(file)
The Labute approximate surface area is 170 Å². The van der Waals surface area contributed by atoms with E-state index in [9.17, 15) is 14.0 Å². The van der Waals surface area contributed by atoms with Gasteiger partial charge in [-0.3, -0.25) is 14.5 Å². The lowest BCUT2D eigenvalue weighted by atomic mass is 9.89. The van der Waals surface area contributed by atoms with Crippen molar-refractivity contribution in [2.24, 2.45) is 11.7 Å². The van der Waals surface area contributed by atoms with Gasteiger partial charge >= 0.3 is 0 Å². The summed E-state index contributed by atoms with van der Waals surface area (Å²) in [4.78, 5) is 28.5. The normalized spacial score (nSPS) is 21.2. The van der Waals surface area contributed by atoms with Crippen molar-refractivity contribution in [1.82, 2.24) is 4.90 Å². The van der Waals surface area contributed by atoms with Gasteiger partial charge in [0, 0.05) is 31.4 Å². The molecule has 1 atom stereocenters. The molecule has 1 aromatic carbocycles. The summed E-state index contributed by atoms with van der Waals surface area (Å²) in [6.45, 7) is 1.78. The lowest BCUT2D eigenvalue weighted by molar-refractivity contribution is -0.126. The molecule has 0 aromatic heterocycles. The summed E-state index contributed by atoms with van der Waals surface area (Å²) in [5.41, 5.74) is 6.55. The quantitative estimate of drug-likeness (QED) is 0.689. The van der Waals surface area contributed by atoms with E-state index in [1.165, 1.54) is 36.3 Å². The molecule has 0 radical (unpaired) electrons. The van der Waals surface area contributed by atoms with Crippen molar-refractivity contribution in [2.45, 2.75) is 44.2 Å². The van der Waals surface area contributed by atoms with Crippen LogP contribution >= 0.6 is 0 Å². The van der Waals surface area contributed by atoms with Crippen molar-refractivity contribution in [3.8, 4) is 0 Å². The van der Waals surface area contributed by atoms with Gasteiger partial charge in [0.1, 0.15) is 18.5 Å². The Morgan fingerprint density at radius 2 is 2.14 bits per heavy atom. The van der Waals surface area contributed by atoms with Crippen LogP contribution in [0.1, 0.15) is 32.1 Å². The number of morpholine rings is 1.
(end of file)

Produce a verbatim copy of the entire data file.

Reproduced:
The Labute approximate surface area is 170 Å². The van der Waals surface area contributed by atoms with E-state index in [9.17, 15) is 14.0 Å². The van der Waals surface area contributed by atoms with Gasteiger partial charge in [-0.3, -0.25) is 14.5 Å². The lowest BCUT2D eigenvalue weighted by atomic mass is 9.89. The van der Waals surface area contributed by atoms with Crippen molar-refractivity contribution in [2.24, 2.45) is 11.7 Å². The van der Waals surface area contributed by atoms with Gasteiger partial charge >= 0.3 is 0 Å². The summed E-state index contributed by atoms with van der Waals surface area (Å²) in [4.78, 5) is 28.5. The normalized spacial score (nSPS) is 21.2. The van der Waals surface area contributed by atoms with Crippen molar-refractivity contribution in [1.82, 2.24) is 4.90 Å². The van der Waals surface area contributed by atoms with Gasteiger partial charge in [0, 0.05) is 31.4 Å². The molecule has 1 atom stereocenters. The molecule has 1 aromatic carbocycles. The summed E-state index contributed by atoms with van der Waals surface area (Å²) in [6.45, 7) is 1.78. The lowest BCUT2D eigenvalue weighted by molar-refractivity contribution is -0.126. The molecule has 0 aromatic heterocycles. The summed E-state index contributed by atoms with van der Waals surface area (Å²) in [5.41, 5.74) is 6.55. The quantitative estimate of drug-likeness (QED) is 0.689. The van der Waals surface area contributed by atoms with E-state index in [1.165, 1.54) is 36.3 Å². The molecule has 0 radical (unpaired) electrons. The van der Waals surface area contributed by atoms with Crippen molar-refractivity contribution in [2.45, 2.75) is 44.2 Å². The van der Waals surface area contributed by atoms with Crippen LogP contribution >= 0.6 is 0 Å². The van der Waals surface area contributed by atoms with Crippen molar-refractivity contribution in [3.8, 4) is 0 Å². The van der Waals surface area contributed by atoms with Gasteiger partial charge in [0.1, 0.15) is 18.5 Å². The Morgan fingerprint density at radius 2 is 2.14 bits per heavy atom. The van der Waals surface area contributed by atoms with Crippen LogP contribution in [0.1, 0.15) is 32.1 Å². The number of morpholine rings is 1.